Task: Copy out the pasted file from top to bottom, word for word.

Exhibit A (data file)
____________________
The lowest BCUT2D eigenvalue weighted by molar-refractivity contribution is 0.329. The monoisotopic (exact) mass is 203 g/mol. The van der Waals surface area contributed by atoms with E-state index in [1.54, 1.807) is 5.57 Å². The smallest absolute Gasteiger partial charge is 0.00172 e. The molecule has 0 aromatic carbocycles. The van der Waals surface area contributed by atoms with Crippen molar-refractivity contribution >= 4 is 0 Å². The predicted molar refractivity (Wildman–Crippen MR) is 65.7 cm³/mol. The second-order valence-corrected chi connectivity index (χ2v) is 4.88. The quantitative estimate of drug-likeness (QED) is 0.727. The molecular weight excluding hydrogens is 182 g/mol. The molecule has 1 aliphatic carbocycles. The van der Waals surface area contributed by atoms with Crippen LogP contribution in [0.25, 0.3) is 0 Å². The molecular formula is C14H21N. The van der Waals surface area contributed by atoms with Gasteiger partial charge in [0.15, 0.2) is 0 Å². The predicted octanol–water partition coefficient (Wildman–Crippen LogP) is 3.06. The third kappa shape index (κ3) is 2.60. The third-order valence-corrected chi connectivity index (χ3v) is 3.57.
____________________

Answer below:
The lowest BCUT2D eigenvalue weighted by molar-refractivity contribution is 0.329. The monoisotopic (exact) mass is 203 g/mol. The van der Waals surface area contributed by atoms with E-state index in [1.54, 1.807) is 5.57 Å². The smallest absolute Gasteiger partial charge is 0.00172 e. The molecule has 0 aromatic carbocycles. The van der Waals surface area contributed by atoms with Crippen molar-refractivity contribution >= 4 is 0 Å². The predicted molar refractivity (Wildman–Crippen MR) is 65.7 cm³/mol. The second-order valence-corrected chi connectivity index (χ2v) is 4.88. The quantitative estimate of drug-likeness (QED) is 0.727. The molecular weight excluding hydrogens is 182 g/mol. The molecule has 1 aliphatic carbocycles. The van der Waals surface area contributed by atoms with Crippen LogP contribution in [0.25, 0.3) is 0 Å². The molecular formula is C14H21N. The van der Waals surface area contributed by atoms with Gasteiger partial charge in [0.15, 0.2) is 0 Å². The predicted octanol–water partition coefficient (Wildman–Crippen LogP) is 3.06. The third kappa shape index (κ3) is 2.60. The third-order valence-corrected chi connectivity index (χ3v) is 3.57.